Searchlight - June 2010
Following the victories of the Freedom Party (PVV) in recent local elections in Almere where Geert Wilders' one-man enterprise finished as the biggest party and The Hague where it came in as the second largest party, the focus has switched to the party's practical role.
In The Hague, the election winners, the Labour Party (PvdA), excluded the PVV from the governing coalition, stating it could never work with a party that wants to ban Muslim headscarves in state and state-subsidised institutes and buildings, for example public libraries.
In Almere, on the other hand, the PVV took the initiative in holding talks with all parties except for the local Livable Almere which denounced called the PVV as "fascist". Because the PVV stuck to its hardline campaign positions such as banning headscarves, its plan for a "city-commando"-style private army and further measures against supposed "Islamisation", other parties have rejected its overtures.
The result? Exit the PVV in The Hague where the PVV had wanted a halt to building mosques and a ban on Islamic education. PVV-voters are not happy with this cowardly decision to walk away from responsibility and the PVV is now being accused of ducking out, knowing that no sane party would back its racist ideas.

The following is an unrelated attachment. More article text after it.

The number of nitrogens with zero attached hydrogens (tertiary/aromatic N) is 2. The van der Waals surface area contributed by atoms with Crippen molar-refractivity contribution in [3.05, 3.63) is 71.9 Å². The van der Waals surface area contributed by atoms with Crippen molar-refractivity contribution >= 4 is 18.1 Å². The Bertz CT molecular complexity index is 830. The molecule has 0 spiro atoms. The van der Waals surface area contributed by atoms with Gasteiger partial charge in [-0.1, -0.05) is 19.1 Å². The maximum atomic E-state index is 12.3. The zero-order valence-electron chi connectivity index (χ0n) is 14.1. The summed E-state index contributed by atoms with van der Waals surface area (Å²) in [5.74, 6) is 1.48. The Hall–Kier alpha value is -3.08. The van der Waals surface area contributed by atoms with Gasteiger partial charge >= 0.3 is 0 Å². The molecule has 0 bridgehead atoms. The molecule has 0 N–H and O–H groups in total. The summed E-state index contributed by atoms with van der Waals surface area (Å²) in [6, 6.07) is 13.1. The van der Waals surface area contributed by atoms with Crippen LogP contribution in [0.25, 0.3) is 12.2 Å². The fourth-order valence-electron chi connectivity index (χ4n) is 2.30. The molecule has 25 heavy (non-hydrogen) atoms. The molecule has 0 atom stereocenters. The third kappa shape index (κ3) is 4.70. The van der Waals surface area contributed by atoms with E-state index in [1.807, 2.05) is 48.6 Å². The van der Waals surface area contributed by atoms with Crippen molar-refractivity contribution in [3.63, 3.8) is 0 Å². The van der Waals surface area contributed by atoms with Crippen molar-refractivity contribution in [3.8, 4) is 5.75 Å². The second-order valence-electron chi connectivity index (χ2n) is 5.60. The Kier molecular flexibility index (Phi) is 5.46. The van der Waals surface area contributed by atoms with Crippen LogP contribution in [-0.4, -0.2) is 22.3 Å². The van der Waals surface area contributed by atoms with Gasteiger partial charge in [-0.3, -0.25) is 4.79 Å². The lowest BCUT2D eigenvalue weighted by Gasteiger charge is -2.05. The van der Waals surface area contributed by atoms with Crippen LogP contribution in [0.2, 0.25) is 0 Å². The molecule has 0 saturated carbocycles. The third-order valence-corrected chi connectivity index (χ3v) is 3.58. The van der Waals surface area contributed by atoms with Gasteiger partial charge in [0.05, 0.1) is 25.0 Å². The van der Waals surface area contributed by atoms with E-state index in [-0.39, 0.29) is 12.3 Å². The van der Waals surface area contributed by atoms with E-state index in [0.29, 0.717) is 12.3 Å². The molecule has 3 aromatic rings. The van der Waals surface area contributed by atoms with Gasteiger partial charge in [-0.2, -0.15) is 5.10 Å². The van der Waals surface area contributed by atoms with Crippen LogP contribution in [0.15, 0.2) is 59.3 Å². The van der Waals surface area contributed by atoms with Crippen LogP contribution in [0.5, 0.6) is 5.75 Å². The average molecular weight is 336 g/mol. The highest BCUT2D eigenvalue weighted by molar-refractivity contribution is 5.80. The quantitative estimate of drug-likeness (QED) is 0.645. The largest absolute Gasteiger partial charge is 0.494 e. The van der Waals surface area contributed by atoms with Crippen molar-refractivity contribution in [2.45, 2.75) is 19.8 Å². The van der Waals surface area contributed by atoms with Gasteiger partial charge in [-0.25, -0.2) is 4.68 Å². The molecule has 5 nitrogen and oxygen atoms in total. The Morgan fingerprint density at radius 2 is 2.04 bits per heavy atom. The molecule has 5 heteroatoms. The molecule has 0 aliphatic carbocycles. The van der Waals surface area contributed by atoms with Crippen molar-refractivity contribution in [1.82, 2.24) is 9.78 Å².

At party meetings, rabid rightist populist Wilders has tried to limit the damage already caused by stating that headscarves were not a non-negotiable issue but this ploy failed and his party found itself in the position of being accused of what traditional parties are usually accused of, namely backing down on election pledges once elected.
Though the PVV dropped in the opinion polls, talks for a coalition in Almere recommenced. During these "negotiations" Wilders went to Monschau, a small town in Germany's scenic Eifel region, for a short holiday break but his visit made headlines when he had a "small nervous breakdown", blowing his cover of a false name.
When ambulances turned up at the hotel, the German police ended up having a standoff with Wilders' bodyguards much to the anger of town mayor Margareta Ritter who declared uncompromisingly that "a person who like Wilders poisons the Dutch integration debate with right-wing populism and calls for a ban on the Koran comparing it with Hitler's Mein Kampf, is not welcome in Monschau". "Discrimination and racism do not belong here, and the freedom of speech has to be accompanied by social responsibility," she added in an official statement.
Another recent failure by Wilders has been his bombastic announcement of a documentary movie, planned to launch in Los Angeles, with the title Islam rising: Geert Wilders' warning to the West. The move hit the rocks, however, when it emerged that his "friends" in the US who co-made the movie, the Christian Action Network (CAN), are viscerally homophobic.